A group of Japanese researchers announced Friday to transplant induced pluripotent stem cells (iPS) into the brain of a patient with Parkinson's disease, the first attempt of its kind in the world.
The team from Kyoto University injected 2.4 million iPS cells –be able to generate any type of cells– in the left part of the brain during a three-hour operation in October.
The man, about 50 years old, He endured the treatment well and will be under surveillance for two years, said the Kyoto University in a statement.
If a problem occurs in the next six months, researchers will implant 2.4 million additional cells, this time in the right part of the brain.
These iPS cells from healthy donors will develop into neurons that produce dopamine, a neurotransmitter involved in motor control.
The Kyoto University announced in July that it would conduct a clinical trial with seven people between 50 and 69 years.
Parkinson's disease is characterized by neuronal degeneration, with progressively worsening symptoms such as tremor, muscle stiffness and loss of body movement.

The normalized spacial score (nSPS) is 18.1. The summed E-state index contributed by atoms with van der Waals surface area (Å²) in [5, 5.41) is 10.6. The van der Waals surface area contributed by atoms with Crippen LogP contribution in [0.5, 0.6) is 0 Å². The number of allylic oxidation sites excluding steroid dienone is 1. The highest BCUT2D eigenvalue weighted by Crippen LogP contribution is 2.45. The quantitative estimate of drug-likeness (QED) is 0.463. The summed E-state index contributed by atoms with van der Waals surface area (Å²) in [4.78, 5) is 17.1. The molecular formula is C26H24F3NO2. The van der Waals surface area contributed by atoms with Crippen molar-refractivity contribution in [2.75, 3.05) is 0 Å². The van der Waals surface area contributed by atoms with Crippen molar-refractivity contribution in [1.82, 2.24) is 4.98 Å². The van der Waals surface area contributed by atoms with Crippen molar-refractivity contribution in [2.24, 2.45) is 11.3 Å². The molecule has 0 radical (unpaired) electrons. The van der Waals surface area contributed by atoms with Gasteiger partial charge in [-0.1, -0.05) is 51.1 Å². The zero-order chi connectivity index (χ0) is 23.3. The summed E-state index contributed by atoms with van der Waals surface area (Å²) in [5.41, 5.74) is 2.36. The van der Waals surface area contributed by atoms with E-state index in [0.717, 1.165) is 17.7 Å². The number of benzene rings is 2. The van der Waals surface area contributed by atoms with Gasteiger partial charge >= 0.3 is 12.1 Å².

It affects more than ten million people worldwide, according to the American Parkinson Foundation. Currently available therapies "improve symptoms without slowing the disease progression" explains the reason.
The new investigations are aimed at turning evil.
Prior to the clinical trial in humans, an attempt was made on monkeys with stem cells of human origin that made it possible to improve the movement capacity of primates affected by a type of Parkinson's, according to a study published in late August 2017 in the scientific journal Nature.
For two years, the survival level of the transplanted cells was closely monitored by injection into the primate star and no tumor was detected.
Induced pluripotent stem cells (iPS) are adult cells reduced to their almost embryonic state to generate four genes (usually inactive in adults). This genetic manipulation provides the opportunity to produce any cell according to the body site where they are transplanted.
The use of iPS cells does not lead to significant ethical problems, unlike stem cells derived from human embryos.